Advances in Applied Sociology
2013. Vol.3, No.8, 320-328
Published Online December 2013 in SciRes (
Open Access
Keeping the White Family Together: Racial Disparities in the
Out-of-Home Placements of Maltreated Children
Angela M. Kaufman
Bowling Green State University, Bowling Green, USA
Received September 24th, 2013; revised October 24th, 2013; accepted October 31st, 2013
Copyright © 2013 Angela M. Kaufman. This is an open access article distributed under the Creative Commons
Attribution License, which permits unrestricted use, distribution, and reproduction in any medium, provided the
original work is properly cited.
The likelihood of being removed from the home following a case of maltreatment is much higher for
black youth than for whites. Two explanations exist in the literature. The first, black children experience
more serious forms of maltreatment and have fewer resources to remedy the maltreatment situation than
do whites. The second, there is an underlying racial bias within the child welfare system. The present
study examines 789 dependency cases from child welfare services in a large urban county in the North-
west United States. Using multiple logistic regression models, it examines whether race has an effect on
child placement within the child welfare system, and whether the factors influencing placement are the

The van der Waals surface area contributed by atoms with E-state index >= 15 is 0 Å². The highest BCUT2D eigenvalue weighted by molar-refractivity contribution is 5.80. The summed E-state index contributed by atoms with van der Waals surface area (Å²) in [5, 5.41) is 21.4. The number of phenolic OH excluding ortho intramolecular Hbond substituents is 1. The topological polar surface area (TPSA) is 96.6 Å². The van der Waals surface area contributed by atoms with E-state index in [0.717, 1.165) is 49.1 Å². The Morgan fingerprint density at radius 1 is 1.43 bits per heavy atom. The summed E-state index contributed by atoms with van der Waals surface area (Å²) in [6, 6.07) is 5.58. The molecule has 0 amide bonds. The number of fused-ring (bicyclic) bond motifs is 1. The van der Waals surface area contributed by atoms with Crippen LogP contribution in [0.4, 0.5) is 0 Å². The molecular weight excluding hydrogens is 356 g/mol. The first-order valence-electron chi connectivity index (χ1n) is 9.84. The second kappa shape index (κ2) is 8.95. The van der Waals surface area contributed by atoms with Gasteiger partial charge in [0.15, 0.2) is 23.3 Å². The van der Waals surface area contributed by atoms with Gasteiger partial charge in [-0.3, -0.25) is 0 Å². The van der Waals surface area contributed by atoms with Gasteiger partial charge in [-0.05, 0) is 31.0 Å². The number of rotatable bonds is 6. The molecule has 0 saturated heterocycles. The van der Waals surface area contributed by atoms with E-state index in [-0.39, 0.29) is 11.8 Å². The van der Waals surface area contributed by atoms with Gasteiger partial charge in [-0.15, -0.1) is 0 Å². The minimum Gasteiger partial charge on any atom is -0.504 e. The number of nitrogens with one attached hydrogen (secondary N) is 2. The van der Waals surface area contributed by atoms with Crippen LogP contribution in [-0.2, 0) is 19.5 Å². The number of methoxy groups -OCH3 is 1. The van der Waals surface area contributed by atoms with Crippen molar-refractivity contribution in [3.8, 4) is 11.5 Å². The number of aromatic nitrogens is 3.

same for white and black youth. Findings illustrate a racial disparity in out-of-home placements support-
ing both of the competing explanations in the current literature. Overall, the present study finds that two
separate processes seem to be at play in the placement decisions of maltreated youth, and concludes with
possible explanations for this differential treatment.
Keywords: Child Welfare; Child Maltreatment; Foster Care; Child Service Agencies; Out-of-Home
Placement, Child Abuse; Racial Differences in Child Placement
More than 3.5 million children received Child Protective
Service (CPS) investigations in 2007, with an estimated
794,000 children found to have substantiated cases of mal-
treatment (US Dept., 2009). While this translates into 10.6 per
1000 children experiencing maltreatment in the population
overall, this rate varies considerably across racial-ethnic groups
(US Dept., 2009). More importantly, these same disparities can
be seen when looking at the intervention decisions concerning
the maltreated child, where studies show that children of mi-
nority groups, particularly the children of black families, are
placed in foster care at higher rates than children from white
families (Needell, Magruder, & Putnam-Hornstein, 2007; Ri-
vaux et al., 2008). Examining decision making within CPS is
important, as removing maltreated children from their homes
can have lifelong consequences on their ability to form bonds
and attachments with others. Out-of-home placement for mal-